Morrow v Shrewsbury RUFC – Part 36 offers and exaggeratio
In the matter of Morrow v Shrewsbury RUFC, Mrs Justice Farbey considered whether it would be just for a Claimant who had exaggerated their claim to recover costs after succeeding at trial, and if not, what would be a reasonable and just deduction to those costs.
The Claimant in this matter was injured by a collapsing rugby post while watching a game of rugby on the Defendant’s pitch. Liability was admitted by the Defendant.
Prior to the incident, the Claimant had worked as an Independent Financial Advisor and he claimed that as a direct consequence of the incident, he was now unfit for work and sought to claim losses in relation to his earnings. It was alleged that had the Claimant continued to work, he would have been promoted and would have seen a substantial increase to his earnings. The Claimant claimed losses in excess of £1,000,000, including losses of earnings totalling £946,097.28.
The Defendant made a Part 36 offer of £110,000 around 18 months before trial. The Claimant made a Part 36 offer of £800,000 shortly before trial.
The argument raised by the Defendant was that the Claimant was fit for work and the index incident did not impact his ability to work and that the case put forward by the Claimant was misleading, rather than dishonest.
The Defendant was unsuccessful in relation to causation however, the most time consuming element of the trial was the Claimant’s loss of earnings claim. The Defendant stated that the Claimant had described his post-incident issues in extravagant terms and failed to mention his pre-existing conditions to various experts throughout the claim.
The judge was in no doubt that the Claimant had exaggerated his loss of earnings claim, as the upward trajectory of his earnings was not proven, but she did not find him to be dishonest. The judge suggested that the Claimant’s psychological condition may have made him more prone to exaggeration and to pursue a claim beyond what common sense would dictate.
During the course of the trial, the Defendant’s expert conceded that the Claimant would have worked as an IFA until their 55th birthday but no longer as a consequence of the index incident.
The Claimant was awarded £285,685.08 in damages, beating the Defendant’s Part 36 offer but only recovering 36% against the Claimant’s Part 36 offer.
The fact that the Claimant had no option other than to proceed to trial in order to recover damages, and that he had beaten the Defendant’s Part 36 offer gave rise for the Claimant to seek payment of his reasonable costs in addition, in line with CPR 44.2(2)(a).
The Defendant contested this as they argued that the Claimant’s exaggerated claim took up a significant amount of time.
Justice Farbey agreed with the Defendant’s perspective and while the Claimant had capacity to litigate, he chose to put an exaggerated claim to the court that directly lead to an increase in unnecessary expense. Consideration was also given to the Defendant’s Part 36 offers or rather the failure to pitch a Part 36 offer at the true value of the claim. The Defendant’s own expert was of the view that the Claimant would have likely worked to the age of 55 but for the incident. Had the Defendant made a reasonable Part 36 offer in line with their own expert’s view, they would have enjoyed costs protection at trial from such an exaggerated claim.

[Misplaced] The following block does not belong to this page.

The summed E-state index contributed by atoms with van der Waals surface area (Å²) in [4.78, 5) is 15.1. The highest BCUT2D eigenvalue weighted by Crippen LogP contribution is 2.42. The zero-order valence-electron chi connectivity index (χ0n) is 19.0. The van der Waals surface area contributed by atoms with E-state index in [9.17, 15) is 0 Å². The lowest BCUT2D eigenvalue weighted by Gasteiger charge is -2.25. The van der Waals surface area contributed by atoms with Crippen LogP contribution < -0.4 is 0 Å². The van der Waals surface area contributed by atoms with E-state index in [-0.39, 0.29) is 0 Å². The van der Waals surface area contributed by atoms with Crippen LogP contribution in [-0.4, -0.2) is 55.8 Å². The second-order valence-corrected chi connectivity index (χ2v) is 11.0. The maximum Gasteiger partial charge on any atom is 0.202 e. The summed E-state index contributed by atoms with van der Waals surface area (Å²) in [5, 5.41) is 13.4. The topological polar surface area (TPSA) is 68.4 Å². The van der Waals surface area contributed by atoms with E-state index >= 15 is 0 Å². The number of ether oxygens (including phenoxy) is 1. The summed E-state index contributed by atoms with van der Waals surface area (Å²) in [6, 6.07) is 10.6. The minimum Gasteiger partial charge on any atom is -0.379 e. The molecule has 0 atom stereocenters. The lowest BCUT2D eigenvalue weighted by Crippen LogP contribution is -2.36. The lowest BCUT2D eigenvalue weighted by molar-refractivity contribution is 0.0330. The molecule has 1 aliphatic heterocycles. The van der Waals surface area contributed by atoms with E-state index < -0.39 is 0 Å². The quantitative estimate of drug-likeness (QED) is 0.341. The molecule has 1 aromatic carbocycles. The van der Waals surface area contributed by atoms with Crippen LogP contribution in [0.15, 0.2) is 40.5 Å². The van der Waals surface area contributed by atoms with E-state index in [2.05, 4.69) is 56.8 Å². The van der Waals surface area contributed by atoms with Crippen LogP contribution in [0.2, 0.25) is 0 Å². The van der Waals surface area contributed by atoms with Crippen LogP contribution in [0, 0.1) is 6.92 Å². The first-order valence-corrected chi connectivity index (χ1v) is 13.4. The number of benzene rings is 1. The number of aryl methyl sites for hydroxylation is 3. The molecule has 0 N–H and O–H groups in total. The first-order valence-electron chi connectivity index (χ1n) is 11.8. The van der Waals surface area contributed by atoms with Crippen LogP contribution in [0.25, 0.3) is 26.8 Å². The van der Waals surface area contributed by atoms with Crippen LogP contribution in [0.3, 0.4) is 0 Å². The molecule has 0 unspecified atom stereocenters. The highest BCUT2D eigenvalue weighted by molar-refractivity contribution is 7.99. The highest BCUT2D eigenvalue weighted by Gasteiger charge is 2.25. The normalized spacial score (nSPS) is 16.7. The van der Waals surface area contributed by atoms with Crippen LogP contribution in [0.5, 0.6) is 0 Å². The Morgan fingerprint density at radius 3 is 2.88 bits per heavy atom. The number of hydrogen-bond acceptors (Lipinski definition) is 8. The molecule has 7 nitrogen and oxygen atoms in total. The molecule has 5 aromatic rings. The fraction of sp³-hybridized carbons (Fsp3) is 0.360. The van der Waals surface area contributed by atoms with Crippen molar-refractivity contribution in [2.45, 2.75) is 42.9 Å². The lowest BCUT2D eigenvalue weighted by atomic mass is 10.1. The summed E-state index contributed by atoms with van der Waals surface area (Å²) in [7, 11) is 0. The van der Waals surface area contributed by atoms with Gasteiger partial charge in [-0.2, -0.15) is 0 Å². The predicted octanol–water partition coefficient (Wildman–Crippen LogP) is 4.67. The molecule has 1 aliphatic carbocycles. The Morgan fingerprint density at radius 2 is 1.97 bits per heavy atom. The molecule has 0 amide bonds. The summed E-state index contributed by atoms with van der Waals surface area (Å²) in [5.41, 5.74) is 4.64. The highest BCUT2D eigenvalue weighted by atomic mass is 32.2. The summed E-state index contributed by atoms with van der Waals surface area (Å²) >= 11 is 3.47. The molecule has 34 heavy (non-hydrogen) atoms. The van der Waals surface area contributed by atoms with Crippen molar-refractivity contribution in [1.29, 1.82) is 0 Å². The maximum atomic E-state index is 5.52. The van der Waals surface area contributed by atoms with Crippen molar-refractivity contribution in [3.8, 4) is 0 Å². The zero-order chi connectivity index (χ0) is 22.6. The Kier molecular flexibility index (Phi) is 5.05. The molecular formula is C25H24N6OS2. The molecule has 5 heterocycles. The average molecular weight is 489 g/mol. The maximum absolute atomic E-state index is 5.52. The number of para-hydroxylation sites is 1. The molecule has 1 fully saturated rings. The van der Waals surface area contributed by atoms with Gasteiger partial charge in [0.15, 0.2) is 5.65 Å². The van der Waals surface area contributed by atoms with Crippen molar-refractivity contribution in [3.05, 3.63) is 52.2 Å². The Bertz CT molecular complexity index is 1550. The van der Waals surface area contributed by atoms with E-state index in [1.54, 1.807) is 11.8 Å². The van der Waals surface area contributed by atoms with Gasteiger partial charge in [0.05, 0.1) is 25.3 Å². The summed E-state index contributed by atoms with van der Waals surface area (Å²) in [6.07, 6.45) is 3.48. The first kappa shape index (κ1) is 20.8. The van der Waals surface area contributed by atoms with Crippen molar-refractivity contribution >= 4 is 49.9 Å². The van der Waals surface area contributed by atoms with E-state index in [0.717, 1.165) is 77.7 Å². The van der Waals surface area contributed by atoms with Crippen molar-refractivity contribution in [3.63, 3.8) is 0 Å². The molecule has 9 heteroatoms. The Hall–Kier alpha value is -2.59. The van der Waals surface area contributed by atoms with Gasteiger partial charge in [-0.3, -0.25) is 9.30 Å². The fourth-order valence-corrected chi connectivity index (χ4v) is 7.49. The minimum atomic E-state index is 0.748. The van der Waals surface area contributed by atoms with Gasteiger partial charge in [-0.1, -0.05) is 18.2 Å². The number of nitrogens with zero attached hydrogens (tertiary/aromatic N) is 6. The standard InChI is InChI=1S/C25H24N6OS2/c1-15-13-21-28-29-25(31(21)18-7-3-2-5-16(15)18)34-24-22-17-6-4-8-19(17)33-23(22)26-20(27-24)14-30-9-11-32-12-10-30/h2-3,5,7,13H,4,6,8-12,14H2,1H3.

Justice Farbey applied a reduction of 15% to the Claimant’s costs entitlement as she maintained this was broadly appropriate. The deduction was based on the facts of the claim and, given the length of the claim, the 15% reduction was meaningful in terms of the quantification of costs.
This case only highlights the importance of correctly quantifying a claim as exaggeration, even in the absence of dishonesty, can have adverse effects even if the Claimant is successful. The Court would have had in mind not only the increase of costs to the Defendant as a direct result of the exaggeration but also the spirit of the overriding objective. The Court would have allocated significant resources to a claim that was disproportionate to it’s true value.
When faced with a claim that is exaggerated, the Claimant’s solicitor will be best placed to manage their client’s expectations and should aim to encourage them to make a reasonable and realistic Part 36 offer that would have offered costs protection had they been required to proceed to trial.
Likewise, the Defendant’s solicitor should also be encouraged to make a realistic Part 36 offer based on the true value of the exaggerated claim.
The tragic reality in this matter was that both the Claimant and the Defendant had failed to consider the true value of the claim, with the Claimant only recovering 36% of their Part 36 offer and the Defendant making an offer that transpired to only be 38% of damages. The Claimant should have identified that they would have significant difficulties in proving the upward trajectories of the Claimant’s earnings and the Defendant should have assessed that the Claimant would have been able to work to the age of 55 but for the index incident, particularly as this was the opinion of their own expert.
Had either party made a Part 36 offer based on the true value of the claim, not only was there potential for the claim to settle without incurring the costs and resources of the trial, but the protection offered to either party would have altered the costs consequences of the claim drastically.